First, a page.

While migrant and itinerant artists had an impact on Queens County, the level of homegrown, professionally trained talent is impressive as well. Susan A. MacDonald was born 19 February 1851, the daughter of James MacDonald and Sarah Smith, MacDonald’s Corner. A neighbour of Anthony Flower, Miss MacDonald would have known him in her youth and perhaps got a taste for painting from him. She lived in Boston for much of her life, unmarried, working as a dressmaker and artist, receiving a Certificate of Achievement at the City of Boston Free Evening Industrial Drawing Schools in May 1884 for the completion of a two year program. While known for china painting and painting on fabrics, she was also very skilled with oil on canvas. Her July 1887 still life of a vase with flowers, on a table covered with a beautiful cloth or tapestry illustrates a very accomplished hand. By 1911 she retired to Queens County to live with her sister Ella, who had married Inglewood Flower, Anthony Flower’s grandson. A 1947 newspaper article to celebrate her 96th birthday notes she was still winning prizes at the Queens County Fair for her handwork! Susan A. MacDonald died 26 July 1948 from pneumonia after a bout of measles.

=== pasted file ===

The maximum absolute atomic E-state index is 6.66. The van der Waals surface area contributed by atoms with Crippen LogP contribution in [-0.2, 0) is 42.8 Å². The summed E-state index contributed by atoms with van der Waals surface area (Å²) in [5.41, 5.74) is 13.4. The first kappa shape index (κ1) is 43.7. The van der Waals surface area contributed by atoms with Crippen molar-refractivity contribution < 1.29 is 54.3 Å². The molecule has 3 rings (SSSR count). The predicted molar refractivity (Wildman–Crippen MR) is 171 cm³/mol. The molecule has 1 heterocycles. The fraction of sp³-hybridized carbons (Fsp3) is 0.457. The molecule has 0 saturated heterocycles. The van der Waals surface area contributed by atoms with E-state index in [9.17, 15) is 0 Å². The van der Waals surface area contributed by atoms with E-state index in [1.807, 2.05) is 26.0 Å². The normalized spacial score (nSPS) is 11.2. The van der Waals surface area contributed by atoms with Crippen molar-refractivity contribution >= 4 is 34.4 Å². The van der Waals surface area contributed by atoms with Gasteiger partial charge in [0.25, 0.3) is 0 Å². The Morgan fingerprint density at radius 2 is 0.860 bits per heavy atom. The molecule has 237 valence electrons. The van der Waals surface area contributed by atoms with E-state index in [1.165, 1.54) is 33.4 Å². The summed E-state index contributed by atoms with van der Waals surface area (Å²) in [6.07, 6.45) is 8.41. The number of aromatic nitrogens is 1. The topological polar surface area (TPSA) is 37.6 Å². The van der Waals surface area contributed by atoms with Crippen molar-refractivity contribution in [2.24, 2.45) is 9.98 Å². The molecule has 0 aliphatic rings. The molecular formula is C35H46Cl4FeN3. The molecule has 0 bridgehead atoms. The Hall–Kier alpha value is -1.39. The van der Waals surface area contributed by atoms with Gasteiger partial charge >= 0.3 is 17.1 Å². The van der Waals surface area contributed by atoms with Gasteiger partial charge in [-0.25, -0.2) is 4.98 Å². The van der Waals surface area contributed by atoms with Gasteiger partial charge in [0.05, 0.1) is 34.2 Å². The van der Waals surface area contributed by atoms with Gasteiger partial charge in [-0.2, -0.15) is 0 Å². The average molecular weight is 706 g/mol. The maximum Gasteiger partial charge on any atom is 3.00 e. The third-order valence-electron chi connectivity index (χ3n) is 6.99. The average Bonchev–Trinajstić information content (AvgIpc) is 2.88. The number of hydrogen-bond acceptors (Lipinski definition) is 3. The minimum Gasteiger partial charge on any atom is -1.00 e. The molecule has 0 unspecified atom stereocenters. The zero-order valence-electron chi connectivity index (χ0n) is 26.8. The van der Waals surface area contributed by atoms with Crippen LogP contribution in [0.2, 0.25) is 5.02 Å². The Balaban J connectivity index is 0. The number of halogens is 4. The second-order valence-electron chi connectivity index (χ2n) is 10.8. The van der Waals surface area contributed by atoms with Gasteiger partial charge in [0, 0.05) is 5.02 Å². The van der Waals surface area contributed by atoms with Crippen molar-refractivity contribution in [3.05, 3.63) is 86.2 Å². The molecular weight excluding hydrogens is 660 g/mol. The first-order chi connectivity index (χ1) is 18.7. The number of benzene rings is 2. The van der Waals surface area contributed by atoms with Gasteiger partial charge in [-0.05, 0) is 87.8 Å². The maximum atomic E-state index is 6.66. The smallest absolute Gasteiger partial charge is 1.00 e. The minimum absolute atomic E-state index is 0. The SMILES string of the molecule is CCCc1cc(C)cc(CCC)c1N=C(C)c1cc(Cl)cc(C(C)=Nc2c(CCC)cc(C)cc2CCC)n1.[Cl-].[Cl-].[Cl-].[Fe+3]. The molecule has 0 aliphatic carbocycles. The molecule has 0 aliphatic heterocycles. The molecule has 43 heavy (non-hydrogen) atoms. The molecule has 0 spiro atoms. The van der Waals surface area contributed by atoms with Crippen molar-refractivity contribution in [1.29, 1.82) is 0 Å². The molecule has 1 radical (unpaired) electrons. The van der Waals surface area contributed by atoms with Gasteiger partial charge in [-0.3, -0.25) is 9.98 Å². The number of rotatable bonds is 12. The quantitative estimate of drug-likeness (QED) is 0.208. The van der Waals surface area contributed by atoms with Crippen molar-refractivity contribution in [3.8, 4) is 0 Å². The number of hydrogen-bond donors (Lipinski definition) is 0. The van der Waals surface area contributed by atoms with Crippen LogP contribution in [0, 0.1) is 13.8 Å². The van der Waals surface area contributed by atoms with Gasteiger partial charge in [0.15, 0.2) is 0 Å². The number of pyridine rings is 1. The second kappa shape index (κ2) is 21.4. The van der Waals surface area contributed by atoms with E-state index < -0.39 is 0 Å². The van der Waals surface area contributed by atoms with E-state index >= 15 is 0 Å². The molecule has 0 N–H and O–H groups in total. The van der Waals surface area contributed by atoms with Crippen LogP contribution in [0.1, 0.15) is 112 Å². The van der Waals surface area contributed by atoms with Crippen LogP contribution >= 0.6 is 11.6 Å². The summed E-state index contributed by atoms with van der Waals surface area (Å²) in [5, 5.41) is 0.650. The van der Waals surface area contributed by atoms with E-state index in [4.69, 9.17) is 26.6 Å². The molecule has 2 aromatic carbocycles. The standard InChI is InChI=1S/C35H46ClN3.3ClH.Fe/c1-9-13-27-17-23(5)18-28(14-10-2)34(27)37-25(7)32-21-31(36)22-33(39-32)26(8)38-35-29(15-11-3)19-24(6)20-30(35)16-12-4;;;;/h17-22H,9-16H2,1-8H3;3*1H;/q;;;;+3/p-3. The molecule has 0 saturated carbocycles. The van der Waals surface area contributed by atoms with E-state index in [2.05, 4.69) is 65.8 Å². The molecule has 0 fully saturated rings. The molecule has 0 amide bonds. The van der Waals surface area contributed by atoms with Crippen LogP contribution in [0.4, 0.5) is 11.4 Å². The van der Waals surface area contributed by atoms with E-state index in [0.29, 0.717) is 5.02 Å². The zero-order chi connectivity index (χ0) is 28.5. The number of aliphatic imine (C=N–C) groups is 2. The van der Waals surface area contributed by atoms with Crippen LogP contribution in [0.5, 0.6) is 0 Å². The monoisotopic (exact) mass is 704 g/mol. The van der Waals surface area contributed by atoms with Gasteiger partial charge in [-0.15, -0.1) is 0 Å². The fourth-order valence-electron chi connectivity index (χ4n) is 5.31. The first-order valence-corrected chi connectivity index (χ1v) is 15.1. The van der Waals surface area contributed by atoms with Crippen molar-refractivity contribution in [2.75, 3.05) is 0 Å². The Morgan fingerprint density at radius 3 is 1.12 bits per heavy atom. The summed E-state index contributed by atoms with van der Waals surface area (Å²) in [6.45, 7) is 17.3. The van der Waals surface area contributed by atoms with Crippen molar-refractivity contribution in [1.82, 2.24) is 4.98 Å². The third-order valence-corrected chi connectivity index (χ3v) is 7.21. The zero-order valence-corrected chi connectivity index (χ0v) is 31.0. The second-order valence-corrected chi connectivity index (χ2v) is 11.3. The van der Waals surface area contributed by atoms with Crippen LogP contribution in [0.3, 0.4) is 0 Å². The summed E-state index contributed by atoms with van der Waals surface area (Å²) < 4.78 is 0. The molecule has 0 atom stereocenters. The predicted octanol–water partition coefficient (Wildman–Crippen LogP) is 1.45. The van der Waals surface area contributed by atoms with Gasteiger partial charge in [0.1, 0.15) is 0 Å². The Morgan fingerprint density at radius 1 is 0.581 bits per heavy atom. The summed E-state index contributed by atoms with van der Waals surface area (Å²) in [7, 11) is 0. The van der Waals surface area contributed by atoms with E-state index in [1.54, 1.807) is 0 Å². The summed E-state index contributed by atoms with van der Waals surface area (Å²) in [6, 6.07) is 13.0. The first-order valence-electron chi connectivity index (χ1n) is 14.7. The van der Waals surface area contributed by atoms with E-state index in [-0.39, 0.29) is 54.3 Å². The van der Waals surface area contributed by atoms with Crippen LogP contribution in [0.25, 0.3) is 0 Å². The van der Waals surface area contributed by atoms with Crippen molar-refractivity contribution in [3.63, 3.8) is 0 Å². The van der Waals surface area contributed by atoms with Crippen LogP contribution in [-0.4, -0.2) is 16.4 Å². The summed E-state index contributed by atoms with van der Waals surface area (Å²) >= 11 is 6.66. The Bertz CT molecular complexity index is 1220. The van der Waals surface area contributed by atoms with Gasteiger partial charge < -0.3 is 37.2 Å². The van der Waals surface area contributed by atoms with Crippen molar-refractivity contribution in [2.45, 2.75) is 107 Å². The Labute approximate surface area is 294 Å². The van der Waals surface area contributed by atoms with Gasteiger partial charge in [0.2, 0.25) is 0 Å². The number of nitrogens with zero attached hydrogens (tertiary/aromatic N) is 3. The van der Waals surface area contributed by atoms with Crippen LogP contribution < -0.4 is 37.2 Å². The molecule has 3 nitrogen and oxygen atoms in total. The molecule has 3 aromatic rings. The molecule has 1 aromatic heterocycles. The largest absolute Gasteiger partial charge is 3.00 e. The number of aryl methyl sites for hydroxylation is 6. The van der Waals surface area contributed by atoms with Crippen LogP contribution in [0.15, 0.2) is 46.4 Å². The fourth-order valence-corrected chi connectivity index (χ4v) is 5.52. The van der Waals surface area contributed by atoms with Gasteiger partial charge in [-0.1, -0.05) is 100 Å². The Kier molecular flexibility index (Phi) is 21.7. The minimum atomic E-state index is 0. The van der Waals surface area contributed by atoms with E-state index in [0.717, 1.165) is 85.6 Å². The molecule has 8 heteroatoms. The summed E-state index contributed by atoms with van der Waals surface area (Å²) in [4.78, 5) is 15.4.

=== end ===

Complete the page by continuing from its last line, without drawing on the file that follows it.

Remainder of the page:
Even though the painting has been part of our collection since 1969, it had never been exhibited because of two fairly large holes in the canvas which distracted from an otherwise outstanding painting. Courtesy of the Fine Art Conservation program of the province, the holes were repaired and the painting surface cleaned by Adam Karpowicz, so that it could be part of Art Under the Influence and subsequent display.
For more information about Susan MacDonald or to see the painting in person, contact us at email@example.com.